A sustained period of low crude prices will weaken dollar liquidity and elevate banks asset risks, Moody’s Investors Service said.
Average yields on naira government bonds have surged 709 basis points to 12.6% since January, according to data compiled by Bloomberg, signaling outflows resulting from falling risk appetite of investors.

The bearish sentiment is expected to continue as coronavirus fears persist, Johannesburg-based Rand Merchant Bank said in a note on Wednesday.

“The market still grapples with limited dollar supply —as the oil price remains at abysmally low levels,” according to RMB.


CBN technically devalue Naira to N366.7 per dollar.

between N366.7 to N380.20 per dollar

The COVID-19 pandemic, which led to a sharp slump in crude oil prices globally, has forced the Central Bank of Nigeria (CBN) to technically devalue the Naira exchange rate on the Investors and Exporters’ (I&E) window from the N366.7 to N380.20 to a dollar.

Currently, crude oil price has crashed to less $30 per barrel.

Sources at the apex bank made the disclosure.

More so, trading data from Bloomberg read: “Dear all, kindly be informed that the CBN has moved the rate of FX sales to FPIs from N366.70 to N380.20/$. We will advise as developments unfold.”

Bloomberg terminal further showed that there was a very low appetite for the CBN open market operations (OMO) instruments offered on Friday, suggesting that foreign portfolio investors are watching to see how things pan out.

As the coronavirus spreads, stock prices have been in free fall and oil prices are plummeting too.


CBN denies to have devalue Naira, threatens sanction.

The Central Bank of Nigeria has denied rumours that it had devalued the naira, the country’s currency.

According to the apex bank, fraudulent speculators were behind the artificial scarcity of the United States dollars in parts of Nigeria, thereby jacking up the exchange rate and weakening the naira.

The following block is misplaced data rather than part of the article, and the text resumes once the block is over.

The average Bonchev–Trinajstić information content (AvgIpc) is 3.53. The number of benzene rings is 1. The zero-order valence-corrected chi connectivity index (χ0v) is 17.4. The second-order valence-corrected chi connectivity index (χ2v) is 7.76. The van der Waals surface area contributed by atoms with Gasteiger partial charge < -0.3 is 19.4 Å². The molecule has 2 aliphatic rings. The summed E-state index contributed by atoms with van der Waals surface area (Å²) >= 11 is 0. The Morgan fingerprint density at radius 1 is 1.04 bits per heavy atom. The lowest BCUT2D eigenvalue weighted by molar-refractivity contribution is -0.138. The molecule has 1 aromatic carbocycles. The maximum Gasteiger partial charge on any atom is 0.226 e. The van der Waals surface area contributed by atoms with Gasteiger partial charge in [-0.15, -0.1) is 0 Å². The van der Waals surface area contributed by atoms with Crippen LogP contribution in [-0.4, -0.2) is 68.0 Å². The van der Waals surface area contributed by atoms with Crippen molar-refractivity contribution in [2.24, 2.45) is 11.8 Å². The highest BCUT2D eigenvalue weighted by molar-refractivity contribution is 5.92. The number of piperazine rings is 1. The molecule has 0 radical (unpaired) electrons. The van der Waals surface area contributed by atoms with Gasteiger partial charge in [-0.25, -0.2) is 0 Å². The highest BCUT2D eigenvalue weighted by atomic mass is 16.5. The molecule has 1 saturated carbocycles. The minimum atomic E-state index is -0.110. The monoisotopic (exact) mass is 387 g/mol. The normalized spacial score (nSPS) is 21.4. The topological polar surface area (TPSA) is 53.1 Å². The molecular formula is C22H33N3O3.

In some parts of the country earlier this week, the dollar sold for N375, a situation that caused a bit of rancour in the financial market across Nigeria.

However, reacting to the development, the CBN called on members of the public not to panic because the value of the naira to the US dollars had not depreciated.

In a statement by Director, Corporate Communications, Isaac Okorafor, the apex bank said, “The Central Bank of Nigeria wishes to note with displeasure the rumours and speculative activities of unscrupulous players in the foreign exchange market, borne out of the impression that the CBN is on the verge of devaluing the naira and triggering panic in the FX market.

“These rumours are false, unwarranted and calculated to serve their dubious and selfish ends.

“We therefore wish to state that we have begun a robust and coordinated investigation in collaboration with the Nigerian Financial Intelligence Unit and related agencies to uncover the unscrupulous persons and FX dealers creating this panic, and the full weight of our rules and regulations will fall on them, including but not limited to being charged for economic sabotage.

“The size of Nigeria’s foreign exchange reserves remains robust and comfortable, given the current realities of Nigeria’s genuine and legitimate FX demand.